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7 Examples of Self-Criticism

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Self-criticism is the process of judging oneself. This is a basic cognitive process that allows an individual to regulate their behavior and improve. The following are illustrative examples.

Negative Self-Criticism

It is common for self-criticism to be unproductive or destructive where it interferes with self-esteem, self-acceptance and self-love. This can damage a person's ability to function or achieve positive emotions. This type of self-criticism is viewed as a problematic and negative personality trait.

Positivity

As negative self-criticism causes a wide range of problems for people, it is common for self-help materials to advocate for absolute positivity whereby you avoid looking for faults in yourself. This tends to advocate relativism whereby any problems are viewed as the fault of society and not the individual.

Constructive Self-Criticism

Self-criticism is practiced by individuals with high self-confidence as a means of behavior regulation and self improvement. This can be described as constructive self-criticism whereby an individual is able to identify faults in their behavior and thoughts without collapsing into low self-confidence and negativity.

Comparative Self-Criticism

Comparative self-criticism is the process of comparing yourself to others. This can have negative effects such as a fear of missing out and an obsessive competitive drive. It also results in oddities such as schadenfreude whereby an individual is happy when others fail. In many cases, people engage in unrealistic comparisons such as comparing their physical attributes to celebrities and athletes. As such, comparative self-criticism is viewed as a negative thing. This being said, it is common for highly capable and well-adapted people to benchmark themselves against others once in a while.

Self-monitoring

Self-monitoring is the basic process of considering how you are perceived by others at a point in time. This is a basic social skill that allows an individual to adapt their self-presentation to achieve goals and improve over time. However, some individuals find that self-monitoring harms their self-confidence. For this reason, it is common for self-help gurus to recommend against self-monitoring with advice such as "don't worry what anyone else thinks."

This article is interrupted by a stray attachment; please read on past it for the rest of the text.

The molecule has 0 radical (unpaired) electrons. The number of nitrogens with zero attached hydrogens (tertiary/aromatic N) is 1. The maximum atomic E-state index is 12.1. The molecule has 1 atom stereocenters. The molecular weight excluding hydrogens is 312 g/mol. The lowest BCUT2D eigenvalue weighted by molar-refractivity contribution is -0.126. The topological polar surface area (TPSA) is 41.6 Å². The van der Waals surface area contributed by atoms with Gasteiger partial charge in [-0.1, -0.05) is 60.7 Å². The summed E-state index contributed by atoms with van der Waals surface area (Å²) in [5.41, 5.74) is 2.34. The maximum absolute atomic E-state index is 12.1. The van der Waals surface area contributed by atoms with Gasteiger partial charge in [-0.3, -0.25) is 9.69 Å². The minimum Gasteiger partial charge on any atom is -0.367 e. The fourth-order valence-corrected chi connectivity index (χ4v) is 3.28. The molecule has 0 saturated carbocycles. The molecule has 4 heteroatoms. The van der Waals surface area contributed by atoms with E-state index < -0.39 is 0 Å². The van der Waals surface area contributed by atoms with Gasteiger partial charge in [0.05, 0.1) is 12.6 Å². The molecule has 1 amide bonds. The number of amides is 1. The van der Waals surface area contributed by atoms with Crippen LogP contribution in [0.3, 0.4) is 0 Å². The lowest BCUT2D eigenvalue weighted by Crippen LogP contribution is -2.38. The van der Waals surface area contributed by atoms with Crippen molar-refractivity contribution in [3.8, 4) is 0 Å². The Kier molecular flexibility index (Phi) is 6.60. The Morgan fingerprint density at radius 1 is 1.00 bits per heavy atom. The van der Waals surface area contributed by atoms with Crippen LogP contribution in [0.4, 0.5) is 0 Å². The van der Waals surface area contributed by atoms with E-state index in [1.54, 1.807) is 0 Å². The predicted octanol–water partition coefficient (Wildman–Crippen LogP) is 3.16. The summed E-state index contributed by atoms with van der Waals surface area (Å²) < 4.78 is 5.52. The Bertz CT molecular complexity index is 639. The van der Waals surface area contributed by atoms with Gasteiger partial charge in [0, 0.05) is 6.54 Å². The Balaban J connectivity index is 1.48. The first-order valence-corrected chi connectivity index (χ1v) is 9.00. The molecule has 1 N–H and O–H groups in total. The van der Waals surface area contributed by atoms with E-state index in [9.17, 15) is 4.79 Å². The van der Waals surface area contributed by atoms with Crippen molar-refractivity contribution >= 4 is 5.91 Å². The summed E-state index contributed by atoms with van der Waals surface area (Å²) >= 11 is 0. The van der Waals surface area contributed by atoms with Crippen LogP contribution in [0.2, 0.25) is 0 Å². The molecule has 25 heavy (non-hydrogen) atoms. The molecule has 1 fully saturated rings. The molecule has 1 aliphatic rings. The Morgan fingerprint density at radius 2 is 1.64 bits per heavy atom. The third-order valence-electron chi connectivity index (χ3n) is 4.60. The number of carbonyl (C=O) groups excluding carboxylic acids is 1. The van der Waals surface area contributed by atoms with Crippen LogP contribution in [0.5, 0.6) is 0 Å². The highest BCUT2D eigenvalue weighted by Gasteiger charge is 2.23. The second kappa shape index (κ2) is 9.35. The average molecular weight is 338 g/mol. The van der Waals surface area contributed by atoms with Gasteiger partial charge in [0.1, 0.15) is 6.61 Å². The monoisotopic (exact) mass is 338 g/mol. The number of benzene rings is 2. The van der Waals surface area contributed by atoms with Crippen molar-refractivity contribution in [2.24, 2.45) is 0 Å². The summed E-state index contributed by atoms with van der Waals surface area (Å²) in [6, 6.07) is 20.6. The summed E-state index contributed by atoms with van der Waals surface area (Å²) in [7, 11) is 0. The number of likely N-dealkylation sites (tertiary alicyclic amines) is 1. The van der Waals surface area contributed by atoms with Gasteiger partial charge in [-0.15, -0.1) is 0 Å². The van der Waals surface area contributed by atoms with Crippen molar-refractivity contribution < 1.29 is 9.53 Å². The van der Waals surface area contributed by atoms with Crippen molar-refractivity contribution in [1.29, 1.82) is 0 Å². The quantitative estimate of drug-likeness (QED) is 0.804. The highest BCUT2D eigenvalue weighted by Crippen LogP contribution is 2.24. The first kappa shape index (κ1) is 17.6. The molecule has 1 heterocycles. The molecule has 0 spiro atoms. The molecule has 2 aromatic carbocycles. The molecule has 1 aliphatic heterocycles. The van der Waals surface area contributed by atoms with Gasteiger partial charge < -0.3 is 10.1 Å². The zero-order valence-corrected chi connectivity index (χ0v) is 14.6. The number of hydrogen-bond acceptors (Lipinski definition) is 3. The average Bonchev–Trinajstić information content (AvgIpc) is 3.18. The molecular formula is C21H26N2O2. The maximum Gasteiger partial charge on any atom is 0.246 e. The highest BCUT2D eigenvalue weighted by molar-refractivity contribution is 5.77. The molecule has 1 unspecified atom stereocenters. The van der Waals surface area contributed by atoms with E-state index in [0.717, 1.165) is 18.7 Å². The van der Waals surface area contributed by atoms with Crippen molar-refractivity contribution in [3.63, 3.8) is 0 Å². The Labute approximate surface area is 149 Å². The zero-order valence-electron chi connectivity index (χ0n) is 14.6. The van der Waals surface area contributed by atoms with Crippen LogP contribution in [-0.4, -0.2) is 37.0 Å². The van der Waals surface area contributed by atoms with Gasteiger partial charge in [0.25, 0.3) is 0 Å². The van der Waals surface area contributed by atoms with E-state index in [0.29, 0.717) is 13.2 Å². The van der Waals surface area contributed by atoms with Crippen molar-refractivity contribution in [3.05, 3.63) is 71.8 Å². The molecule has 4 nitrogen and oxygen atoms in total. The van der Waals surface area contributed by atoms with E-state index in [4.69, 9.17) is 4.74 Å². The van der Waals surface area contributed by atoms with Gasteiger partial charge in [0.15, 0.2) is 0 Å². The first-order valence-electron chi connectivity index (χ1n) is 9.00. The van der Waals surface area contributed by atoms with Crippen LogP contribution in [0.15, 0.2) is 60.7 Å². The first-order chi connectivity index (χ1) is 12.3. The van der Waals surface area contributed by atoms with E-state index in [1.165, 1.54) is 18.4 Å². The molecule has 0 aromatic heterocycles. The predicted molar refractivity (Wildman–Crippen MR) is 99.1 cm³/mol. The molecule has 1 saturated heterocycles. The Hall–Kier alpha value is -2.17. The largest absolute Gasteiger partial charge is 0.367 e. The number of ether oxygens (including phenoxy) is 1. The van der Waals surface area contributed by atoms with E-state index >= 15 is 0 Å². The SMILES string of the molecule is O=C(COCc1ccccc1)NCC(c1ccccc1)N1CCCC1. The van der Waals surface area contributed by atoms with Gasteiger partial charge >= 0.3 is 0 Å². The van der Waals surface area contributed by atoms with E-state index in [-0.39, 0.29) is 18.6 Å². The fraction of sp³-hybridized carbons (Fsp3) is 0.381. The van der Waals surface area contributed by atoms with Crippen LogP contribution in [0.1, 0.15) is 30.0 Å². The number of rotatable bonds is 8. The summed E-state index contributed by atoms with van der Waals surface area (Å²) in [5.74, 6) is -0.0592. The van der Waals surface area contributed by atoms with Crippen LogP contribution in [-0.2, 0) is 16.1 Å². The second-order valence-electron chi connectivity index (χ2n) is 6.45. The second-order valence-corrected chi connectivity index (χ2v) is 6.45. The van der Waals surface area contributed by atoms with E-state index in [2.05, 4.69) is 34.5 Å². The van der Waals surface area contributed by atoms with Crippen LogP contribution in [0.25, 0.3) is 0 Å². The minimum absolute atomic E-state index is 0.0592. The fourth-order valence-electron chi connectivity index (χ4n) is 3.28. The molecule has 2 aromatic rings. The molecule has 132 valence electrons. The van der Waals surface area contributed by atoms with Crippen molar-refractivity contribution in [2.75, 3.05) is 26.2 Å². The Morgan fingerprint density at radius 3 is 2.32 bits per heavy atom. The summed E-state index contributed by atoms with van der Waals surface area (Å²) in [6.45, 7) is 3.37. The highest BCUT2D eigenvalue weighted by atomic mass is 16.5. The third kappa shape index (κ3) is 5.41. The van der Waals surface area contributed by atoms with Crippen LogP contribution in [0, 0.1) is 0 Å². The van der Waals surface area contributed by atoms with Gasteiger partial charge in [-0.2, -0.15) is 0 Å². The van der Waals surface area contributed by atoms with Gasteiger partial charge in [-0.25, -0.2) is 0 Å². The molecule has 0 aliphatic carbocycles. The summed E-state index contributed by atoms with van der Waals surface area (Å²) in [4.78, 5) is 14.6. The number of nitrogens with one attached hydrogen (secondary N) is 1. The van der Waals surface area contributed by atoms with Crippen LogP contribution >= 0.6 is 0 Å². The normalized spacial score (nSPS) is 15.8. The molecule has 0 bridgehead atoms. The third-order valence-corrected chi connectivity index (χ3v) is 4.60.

Humility

Humility is the practice of not making everything about you. Views of humility are massively cultural. Some cultures view humility as the highest strength while others dismiss it as a weakness and equate it with low self-confidence. Humility certainly requires some degree of self-monitoring and self-criticism as people naturally tend to view everything in a selfish light and this is corrected to achieve humility.

Self-Acceptance

Constructive self-criticism and self-monitoring require a flavor of self-confidence known as self-acceptance. Self-confidence can be based on an uncritical view of yourself whereby you simply believe you are perfect and correct in everything that you do. Alternatively, an individual can seek a realistic but positive view of themselves whereby they are able to see their faults and love themselves all the more. The later approach has the advantage of allowing an individual to improve and understand how they are actually viewed by others.

Notes

It is common for the term "self-criticism" to be used to describe negative self-criticism as described above. As such, the term "constructive self-criticism" denotes self-criticism that doesn't harm an individual but can rather be used to improve.
Overview: Self Criticism
Type
Definition
The process of judging oneself.
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